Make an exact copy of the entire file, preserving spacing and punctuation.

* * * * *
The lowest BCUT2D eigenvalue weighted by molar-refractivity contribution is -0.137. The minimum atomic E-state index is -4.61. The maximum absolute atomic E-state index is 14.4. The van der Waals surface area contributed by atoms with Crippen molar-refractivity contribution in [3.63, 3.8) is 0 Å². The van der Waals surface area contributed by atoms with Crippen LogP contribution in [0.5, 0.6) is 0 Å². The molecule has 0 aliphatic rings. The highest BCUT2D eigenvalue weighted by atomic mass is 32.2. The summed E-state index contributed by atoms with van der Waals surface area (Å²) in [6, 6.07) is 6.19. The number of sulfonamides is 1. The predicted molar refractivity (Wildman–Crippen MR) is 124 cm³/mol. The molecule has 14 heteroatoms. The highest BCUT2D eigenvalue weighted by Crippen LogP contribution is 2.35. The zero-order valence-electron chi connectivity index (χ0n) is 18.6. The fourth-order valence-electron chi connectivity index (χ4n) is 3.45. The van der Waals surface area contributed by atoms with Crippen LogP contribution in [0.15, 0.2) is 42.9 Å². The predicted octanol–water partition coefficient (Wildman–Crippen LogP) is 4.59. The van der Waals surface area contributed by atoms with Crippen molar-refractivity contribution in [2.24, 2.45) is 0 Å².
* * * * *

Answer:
The lowest BCUT2D eigenvalue weighted by molar-refractivity contribution is -0.137. The minimum atomic E-state index is -4.61. The maximum absolute atomic E-state index is 14.4. The van der Waals surface area contributed by atoms with Crippen molar-refractivity contribution in [3.63, 3.8) is 0 Å². The van der Waals surface area contributed by atoms with Crippen LogP contribution in [0.5, 0.6) is 0 Å². The molecule has 0 aliphatic rings. The highest BCUT2D eigenvalue weighted by atomic mass is 32.2. The summed E-state index contributed by atoms with van der Waals surface area (Å²) in [6, 6.07) is 6.19. The number of sulfonamides is 1. The predicted molar refractivity (Wildman–Crippen MR) is 124 cm³/mol. The molecule has 14 heteroatoms. The highest BCUT2D eigenvalue weighted by Crippen LogP contribution is 2.35. The zero-order valence-electron chi connectivity index (χ0n) is 18.6. The fourth-order valence-electron chi connectivity index (χ4n) is 3.45. The van der Waals surface area contributed by atoms with Crippen LogP contribution in [0.15, 0.2) is 42.9 Å². The predicted octanol–water partition coefficient (Wildman–Crippen LogP) is 4.59. The van der Waals surface area contributed by atoms with Crippen molar-refractivity contribution in [2.24, 2.45) is 0 Å².